BOK chief doesn’t rule out another rate cutBank of Korea Gov. Lee Ju-yeol hinted at the possibility of yet another rate cut if the economy fails to pick up. The comment came a day after the central bank’s monetary policy committee lowered the key interest rate to another all-time low of 1.5 percent to prevent the economy from further contracting due to the Middle East respiratory syndrome (MERS) outbreak.
Consumer spending, which had been a key contributor to the slow recovery of the Korean economy, suddenly froze with the MERS outbreak.
“It’s difficult to be optimistic over the Korean economic recovery, and therefore we will maintain a loose monetary policy,” said Lee during his keynote speech in celebration of the bank’s 65th anniversary. “The policy conditions could rapidly change, including the interest rate hike by the U.S. Federal Reserve, in the future, but I believe that we would need to exercise caution in adjusting our monetary policy in case the economic recovery happens to be weak.”
In other words, if MERS continues to negatively affect the nation’s economy, the BOK will likely refrain from tightening monetary policy by raising Korea’s interest rate, despite the possible impact of a rate increase by the U.S. Fed.
The central bank governor earlier carefully addressed questions regarding the tightening monetary policy by the U.S. central bank, saying he believes that even if the Fed raises its benchmark interest rate, the increase would be gradual.
He often has noted that Korea’s own monetary policy doesn’t necessarily have to immediately follow moves taken in the United States. He has expressed confidence that the local economy, which has $300 billion in foreign reserves and currency swap agreements with several countries, including China, can withstand a possible mass exodus of foreign investors once the Fed starts raising its interest rate.
During Friday’s speech, the governor talked about the positive influence the BOK’s easing of monetary policy had on the economy prior the MERS outbreak.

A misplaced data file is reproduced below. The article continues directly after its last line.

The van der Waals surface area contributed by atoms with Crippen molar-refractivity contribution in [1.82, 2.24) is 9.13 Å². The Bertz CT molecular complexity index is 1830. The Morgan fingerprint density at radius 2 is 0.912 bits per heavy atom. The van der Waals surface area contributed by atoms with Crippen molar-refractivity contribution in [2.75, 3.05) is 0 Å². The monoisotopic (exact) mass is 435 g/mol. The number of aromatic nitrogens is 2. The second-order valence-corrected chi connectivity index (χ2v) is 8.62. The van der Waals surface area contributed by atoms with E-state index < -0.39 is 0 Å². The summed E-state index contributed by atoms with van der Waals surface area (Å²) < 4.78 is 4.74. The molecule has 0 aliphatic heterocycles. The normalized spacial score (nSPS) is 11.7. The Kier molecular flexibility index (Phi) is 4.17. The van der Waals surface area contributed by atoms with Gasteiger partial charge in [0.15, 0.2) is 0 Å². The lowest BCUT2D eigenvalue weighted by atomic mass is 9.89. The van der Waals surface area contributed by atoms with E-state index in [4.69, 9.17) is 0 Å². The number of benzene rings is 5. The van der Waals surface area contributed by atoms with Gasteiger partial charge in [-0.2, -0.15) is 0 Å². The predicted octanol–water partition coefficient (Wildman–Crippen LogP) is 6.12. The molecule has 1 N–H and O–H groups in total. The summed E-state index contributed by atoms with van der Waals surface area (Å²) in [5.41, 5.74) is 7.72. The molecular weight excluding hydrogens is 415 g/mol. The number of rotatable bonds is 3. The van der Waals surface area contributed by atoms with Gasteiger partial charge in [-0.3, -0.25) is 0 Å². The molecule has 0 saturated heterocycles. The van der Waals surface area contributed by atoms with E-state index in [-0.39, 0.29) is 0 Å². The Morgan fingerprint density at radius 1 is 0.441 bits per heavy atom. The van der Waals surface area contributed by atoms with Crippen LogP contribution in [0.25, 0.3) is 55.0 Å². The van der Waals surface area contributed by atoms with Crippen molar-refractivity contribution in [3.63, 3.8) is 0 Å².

“Even with exports struggling, the domestic market has been improving, including consumer spending,” said Lee. “The huge easing of our monetary policy, including the rate cuts made since the second half of last year and the loans offered to small and midsize businesses, has contributed to improving the economy.”
The central bank has cut the key interest rate four times since August. The key interest rate was lowered from 2 percent in August to 1.5 percent on Thursday.
While most market experts were betting this week’s rate cut would be the last action that the Bank of Korea takes this year, some have speculated otherwise.
The latest to forecast another rate cut in 2015 was Daishin Securities.
“Many financial market participants consider the interest rate cut [on Thursday] to be the last [ for this year] and circumstances abroad and at home indicate that another rate cut won’t be easy,” said Park Hyung-joong, Daishin Securities’ analyst.
He cited the possible interest rate increase by the U.S. Fed and rising household debt as the primary reasons.
“However, although there are reasons that make it difficult for an additional rate cut, I believe that the rate cutting by the BOK isn’t over,” said Park. “We are standing by our previous projection that another cut will be made this year.”
He said that in the past, the direction of the Korean economy was closely related to the direction of the economy in the United States and therefore the monetary policy also headed in the same direction.
But today, the situation has changed. The analyst noted that the recovery of the U.S. economy no longer necessarily has a positive influence on the Korean economy, and the Korean economy’s recovery in the second half of the year has become uncertain.
The BOK governor also has hinted that in July, the central bank’s forecast for growth this year is likely to be lowered. In April, the BOK forecast this year’s growth to reach 3.1 percent. Many institutions have predicted economic growth below 3 percent.
“Under current economic conditions, there is no reason for Korea to follow the monetary policy of the United States,” said Park. “Korea’s monetary policy should now be aligned with China’s, which has become a bigger influence.”
BY LEE HO-JEONG [firstname.lastname@example.org]